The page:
An issue for many of our non-American readers would be that you cant choose different paper sizes. It defaults to printing out an 8x10 area on 8x11 paper. There is no option for A4 or legal or any other paper size. They also dont take into consideration that some people such as myself can print all the way to the edge of the paper. That way I wouldnt have to trim off the excess on every page.

There is also no option to print landscape rather than horizontal. Nor is there an option to not print the adventure synopsis. Oh yeah, you also cant simply print page 3 in case your buddy spilled his Mountain Dew all over your old printout.

While the maps themselves are gorgeous there is a severe lack options that are common in nearly any other program. I simply cant understand why you would be so limited when the whole idea behind making the map is putting it out on the table so your players can use it.

In the end I found myself using the interface in the program to select a certain area, make it a separate battle map and then exporting it as a jpeg. I would do this several times across a large map. Then I would take them into Photoshop and use that programs print abilities to do with the map as I saw fit.

The Community

From what I can tell, Fluid has devoted a lot of time and energy to this product. They seem to be fairly receptive to new ideas and input by the user community. There is also an impressive amount of work being put out by fans on the forums. Tons of new objects, walls, ceiling and textures come out every day. I was particularly impressed with some of the new modern day textures complete with street lights and signs and telephone poles. Pretty much everyone is very friendly and willing to help you learn the program.

Some Bad News

Something you will want to be aware of is that the EULA states you can not make maps with the provided Object Packs and sell them. This caused quite a bit of a stir back when Fluid announced this. Many people wanted to use the maps they make in their own products. Fluid decided they wanted to retain ownership of their own artwork and did not want it in every PDF and small run book out there. I cant say as I blame them really. Something that is iffy is that if you post an image of your work, then Fluid retains the rights to use it.

Conclusion

I was both very impressed with the program as well as incredibly frustrated by it. Making a map is incredibly easy and they have definitely made it simple for absolutely anyone to create wonderful maps. And by gorgeous maps, I mean absolutely stunning.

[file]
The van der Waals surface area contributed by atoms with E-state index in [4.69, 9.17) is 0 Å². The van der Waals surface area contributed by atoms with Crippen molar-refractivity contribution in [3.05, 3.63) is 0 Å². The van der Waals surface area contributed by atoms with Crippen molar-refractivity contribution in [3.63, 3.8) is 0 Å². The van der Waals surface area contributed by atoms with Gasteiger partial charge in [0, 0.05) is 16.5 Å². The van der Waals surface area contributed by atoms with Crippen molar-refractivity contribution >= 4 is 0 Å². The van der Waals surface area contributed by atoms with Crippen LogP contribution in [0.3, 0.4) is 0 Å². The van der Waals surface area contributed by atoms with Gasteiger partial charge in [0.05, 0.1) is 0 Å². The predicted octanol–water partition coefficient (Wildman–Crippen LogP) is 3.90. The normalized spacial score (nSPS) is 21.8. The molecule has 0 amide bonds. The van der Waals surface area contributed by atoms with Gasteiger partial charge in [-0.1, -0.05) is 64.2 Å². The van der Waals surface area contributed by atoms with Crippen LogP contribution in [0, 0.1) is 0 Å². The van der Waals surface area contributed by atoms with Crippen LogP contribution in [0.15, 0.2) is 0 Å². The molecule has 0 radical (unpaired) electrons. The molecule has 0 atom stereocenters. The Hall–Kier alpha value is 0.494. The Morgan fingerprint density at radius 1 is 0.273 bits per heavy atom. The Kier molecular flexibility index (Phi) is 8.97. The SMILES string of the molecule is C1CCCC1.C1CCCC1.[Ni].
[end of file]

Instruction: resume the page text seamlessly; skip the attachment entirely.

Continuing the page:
Unfortunately the devil is in the details and its absolutely killing the product for me. Once you get used to the way it outputs the maps its not too hard but the lack of options in the print and export interface is a huge issue and severely disappointing. Hopefully this can be fixed in a future version.

I would also have to say that the Gold version is a bit gimmicky and overpriced. Its not really worth the extra money for the ability to create room descriptions within the program in my opinion. You can use any text editor to get the same results. The other art packs are absolutely gorgeous though. As I said above, you dont get many new floor or wall textures with the Castles, Villages or Temples packs but you get a ton of objects that are absolutely essential if you want any versatility in your maps. The Platinum version may be expensive but is definitely worth it. Of course you can always go online to the forums at www.Dundjinni.com and download tons of cool user created objects.

3.5 / 5 Stars

All things said, I know I will continue to use this product in the future and will definitely recommend it to others. Making maps is a breeze and they really are gorgeous. You just got to give it a bit of loving and a lot of patience when you start printing things out. When you do finally get them out on the table, your players will all go Whoa! I know mine did. Hopefully Fluid will take some of these issues to heart and have them fixed soon enough.